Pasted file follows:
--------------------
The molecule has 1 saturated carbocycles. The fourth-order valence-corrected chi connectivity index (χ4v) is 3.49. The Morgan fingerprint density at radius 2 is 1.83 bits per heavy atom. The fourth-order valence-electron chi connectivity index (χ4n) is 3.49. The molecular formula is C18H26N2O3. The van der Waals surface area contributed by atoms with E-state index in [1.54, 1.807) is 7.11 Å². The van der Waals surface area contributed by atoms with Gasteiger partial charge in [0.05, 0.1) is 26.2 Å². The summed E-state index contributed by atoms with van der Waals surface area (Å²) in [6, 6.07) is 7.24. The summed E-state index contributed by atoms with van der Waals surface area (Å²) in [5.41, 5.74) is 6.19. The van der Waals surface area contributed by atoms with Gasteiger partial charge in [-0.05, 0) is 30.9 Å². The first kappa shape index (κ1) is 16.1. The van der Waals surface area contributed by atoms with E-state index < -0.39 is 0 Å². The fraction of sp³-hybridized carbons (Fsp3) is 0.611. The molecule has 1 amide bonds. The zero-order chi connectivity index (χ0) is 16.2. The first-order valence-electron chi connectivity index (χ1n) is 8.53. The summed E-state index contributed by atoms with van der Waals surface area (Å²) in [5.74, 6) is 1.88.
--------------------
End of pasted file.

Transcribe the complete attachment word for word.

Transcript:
The molecule has 1 saturated carbocycles. The fourth-order valence-corrected chi connectivity index (χ4v) is 3.49. The Morgan fingerprint density at radius 2 is 1.83 bits per heavy atom. The fourth-order valence-electron chi connectivity index (χ4n) is 3.49. The molecular formula is C18H26N2O3. The van der Waals surface area contributed by atoms with E-state index in [1.54, 1.807) is 7.11 Å². The van der Waals surface area contributed by atoms with Gasteiger partial charge in [0.05, 0.1) is 26.2 Å². The summed E-state index contributed by atoms with van der Waals surface area (Å²) in [6, 6.07) is 7.24. The summed E-state index contributed by atoms with van der Waals surface area (Å²) in [5.41, 5.74) is 6.19. The van der Waals surface area contributed by atoms with Gasteiger partial charge in [-0.05, 0) is 30.9 Å². The first kappa shape index (κ1) is 16.1. The van der Waals surface area contributed by atoms with E-state index < -0.39 is 0 Å². The fraction of sp³-hybridized carbons (Fsp3) is 0.611. The molecule has 1 amide bonds. The zero-order chi connectivity index (χ0) is 16.2. The first-order valence-electron chi connectivity index (χ1n) is 8.53. The summed E-state index contributed by atoms with van der Waals surface area (Å²) in [5.74, 6) is 1.88.